Back to school

How obedient is your dog? Is your dog one when, if you command “Go fetch the paper, boy!!”, it does just that – it fetches the paperboy? If so, then your dog needs help. Well, now that the kids are back to school, why not consider sending your dog to school as well? Obedience training is how it’s done and, without exception, it’s important for all dogs.


The Value of Training

Obedience training provides leadership. Dogs are social or pack animals and are little more than domesticated wolves. They need to experience a strong pack structure to be content. A well balanced, modern-day pack, has mum or dad as the leader of the pack on the top rung of the hierarchal ladder and the homely hound several rungs below. Preferably, the kids are a few rungs above the dog as well. Obedience training provides gentle leadership to create that structure. Indeed, the amazing ability of dogs to recognise humans as replacement leader-dogs is why they have been so successfully domesticated and are the commonest pets owned.

Obedience training also socialises dogs with the two environments into which they need to blend harmoniously. The first environment is the world of humans and the second is that of other dogs.

Strangers, both two and four-legged, are encountered in obedience training and, under the expert eye of your trainer, you will be shown how to guide your dog to peacefully accept these other humans and other dogs

Of course, training makes your dog more responsive to commands and makes your hound much easier to control in the home scene. Mind you, your trainer won’t train your dog. His or her job is to train you and one of the most important jobs for your trainer is to teach you to ‘talk dog’.

What Age Should Training Be Started?

Training can be started at any age. Contrary to common opinion, you can teach an old dog new tricks but certainly, the training is easier and quicker if it is started at a young age. Just like kids, the ideal first step is a preschool.

Puppy classes are usually conducted when pups are about between eight to sixteen weeks of age but it’s much better to start as early as possible. Leaving your puppy’s training until 16 weeks of age can make achievements more difficult.

From there you can spring into more formal obedience training as the pup matures. Pups are very amenable to training but it must be done gently and with minimal, or no, punishment.

You can progress your dog through several levels of training and even compete against other dogs and owners with similar interests.

In Queensland, your dog, whether it be a purebred or crossbred, can graduate as a Community Companion Dog (CCD) as its first level of official recognition and onwards through many other levels reaching the lofty heights of a Utility Dog Excellent (UDX).

Obedience training is conducted in all areas. There are many obedience training clubs in the suburbs operating under the sanction of the Canine Control Council who also have an Associate Dog Register to facilitate the registration of crossbreds dogs to allow them to enter competitions.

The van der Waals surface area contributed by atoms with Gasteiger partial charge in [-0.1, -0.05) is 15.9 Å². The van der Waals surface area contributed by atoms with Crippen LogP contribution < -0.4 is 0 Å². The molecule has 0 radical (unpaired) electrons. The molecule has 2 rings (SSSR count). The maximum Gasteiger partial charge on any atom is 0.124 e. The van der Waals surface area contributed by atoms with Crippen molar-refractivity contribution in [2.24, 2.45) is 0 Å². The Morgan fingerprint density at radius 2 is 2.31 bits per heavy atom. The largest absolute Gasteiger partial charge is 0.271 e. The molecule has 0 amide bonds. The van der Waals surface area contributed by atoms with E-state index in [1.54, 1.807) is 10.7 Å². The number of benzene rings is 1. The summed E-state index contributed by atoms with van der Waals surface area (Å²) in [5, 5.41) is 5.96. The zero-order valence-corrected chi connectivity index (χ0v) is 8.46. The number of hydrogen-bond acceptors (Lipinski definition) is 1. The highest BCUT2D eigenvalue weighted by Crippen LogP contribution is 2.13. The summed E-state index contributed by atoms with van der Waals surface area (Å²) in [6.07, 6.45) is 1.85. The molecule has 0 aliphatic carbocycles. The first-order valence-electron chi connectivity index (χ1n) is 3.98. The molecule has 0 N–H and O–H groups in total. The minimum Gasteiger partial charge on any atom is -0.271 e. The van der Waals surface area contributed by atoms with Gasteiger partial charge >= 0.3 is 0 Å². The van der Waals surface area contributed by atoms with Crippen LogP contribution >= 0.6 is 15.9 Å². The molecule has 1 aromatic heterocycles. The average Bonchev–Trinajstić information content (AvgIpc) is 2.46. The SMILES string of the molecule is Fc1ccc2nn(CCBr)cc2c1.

Canine Control Council clubs utilise the services of experienced obedience trainers who tirelessly volunteer their time to help others enjoy the sport. This is the most economical way of learning about obedience training.

Also, there are many professional training companies that train dogs as a business, and they do it well. These companies offer a full range of services including group training, private lessons, home-based training, and behaviour correction, right through to attack training for those few who genuinely need this type of service.

You can branch off from normal obedience training to challenging but absorbing sports such as agility training, jumper classes, fly ball events and even lure coursing. These sports are the bee’s knees for active dogs in small back yards!!

Checking on collars and leads

All you need to start training is a sense of humour, lots of patience and a lead and collar. The right type of lead and collar is essential and you should seek the advice of your trainer. Here we have a dash of controversy. Many trainers are heading away from the check chains in favour of flat leather or fabric collars and to head collars such as Halti’s, Gentle Leaders and similar devices. Head collars fit around a dog’s nose and neck in much the same way that a halter is fitted to a horse. The logic is that where the head goes, the dog must follow and that trying to bend a dog in the middle of its neck with a normal collar is more work than it needs to be.

The move away from check chains in favour of the use of the head collars (such as the Gentle Leader) is a very good move. However a head collar must be fitted properly for it to be effective and safe and needs to be used gently and correctly to ensure you are not hurting the dog’s neck through its use.

If you are using a harness – be sure to choose the correct style. Some harnesses promote the ability of a dog to pull while others reduce that problem. More details here.

While obedience training is important for all dogs, there are some which don’t do well in a group lesson scenario where they are constantly confronted by unfamiliar dogs and people.

Dogs which are constantly fearful or constantly aggressive in a group lesson are learning the very behaviours obedience training is supposed to stop. If your dog fits this category, remove if from a group situation and seek individual therapy from someone who knows what they are doing.

By the way – did you hear about the plumber who called his dog “Pipe” – it was very good at the ‘down’ command!